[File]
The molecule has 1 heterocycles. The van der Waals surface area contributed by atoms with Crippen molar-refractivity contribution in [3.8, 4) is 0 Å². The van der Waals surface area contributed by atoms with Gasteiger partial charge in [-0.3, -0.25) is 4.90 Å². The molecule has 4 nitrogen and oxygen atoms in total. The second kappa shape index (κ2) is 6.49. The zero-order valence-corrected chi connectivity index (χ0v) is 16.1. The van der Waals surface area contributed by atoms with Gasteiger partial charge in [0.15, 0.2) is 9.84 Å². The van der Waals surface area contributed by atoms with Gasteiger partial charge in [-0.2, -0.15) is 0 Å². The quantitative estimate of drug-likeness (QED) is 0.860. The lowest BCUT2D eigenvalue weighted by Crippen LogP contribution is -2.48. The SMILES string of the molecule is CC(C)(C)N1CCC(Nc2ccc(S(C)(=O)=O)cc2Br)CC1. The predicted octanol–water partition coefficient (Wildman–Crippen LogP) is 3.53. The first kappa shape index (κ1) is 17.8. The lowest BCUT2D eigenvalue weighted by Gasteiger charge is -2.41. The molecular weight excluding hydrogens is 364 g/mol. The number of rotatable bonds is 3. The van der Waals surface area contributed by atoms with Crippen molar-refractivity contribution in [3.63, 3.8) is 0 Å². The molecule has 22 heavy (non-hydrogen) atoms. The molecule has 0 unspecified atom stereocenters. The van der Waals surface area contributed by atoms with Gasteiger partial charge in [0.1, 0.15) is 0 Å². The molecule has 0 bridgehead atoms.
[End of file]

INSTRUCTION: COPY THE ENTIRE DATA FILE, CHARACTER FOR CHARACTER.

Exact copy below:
The molecule has 1 heterocycles. The van der Waals surface area contributed by atoms with Crippen molar-refractivity contribution in [3.8, 4) is 0 Å². The van der Waals surface area contributed by atoms with Gasteiger partial charge in [-0.3, -0.25) is 4.90 Å². The molecule has 4 nitrogen and oxygen atoms in total. The second kappa shape index (κ2) is 6.49. The zero-order valence-corrected chi connectivity index (χ0v) is 16.1. The van der Waals surface area contributed by atoms with Gasteiger partial charge in [0.15, 0.2) is 9.84 Å². The van der Waals surface area contributed by atoms with Gasteiger partial charge in [-0.2, -0.15) is 0 Å². The quantitative estimate of drug-likeness (QED) is 0.860. The lowest BCUT2D eigenvalue weighted by Crippen LogP contribution is -2.48. The SMILES string of the molecule is CC(C)(C)N1CCC(Nc2ccc(S(C)(=O)=O)cc2Br)CC1. The predicted octanol–water partition coefficient (Wildman–Crippen LogP) is 3.53. The first kappa shape index (κ1) is 17.8. The lowest BCUT2D eigenvalue weighted by Gasteiger charge is -2.41. The molecular weight excluding hydrogens is 364 g/mol. The number of rotatable bonds is 3. The van der Waals surface area contributed by atoms with Crippen molar-refractivity contribution in [3.63, 3.8) is 0 Å². The molecule has 22 heavy (non-hydrogen) atoms. The molecule has 0 unspecified atom stereocenters. The van der Waals surface area contributed by atoms with Gasteiger partial charge in [0.1, 0.15) is 0 Å². The molecule has 0 bridgehead atoms.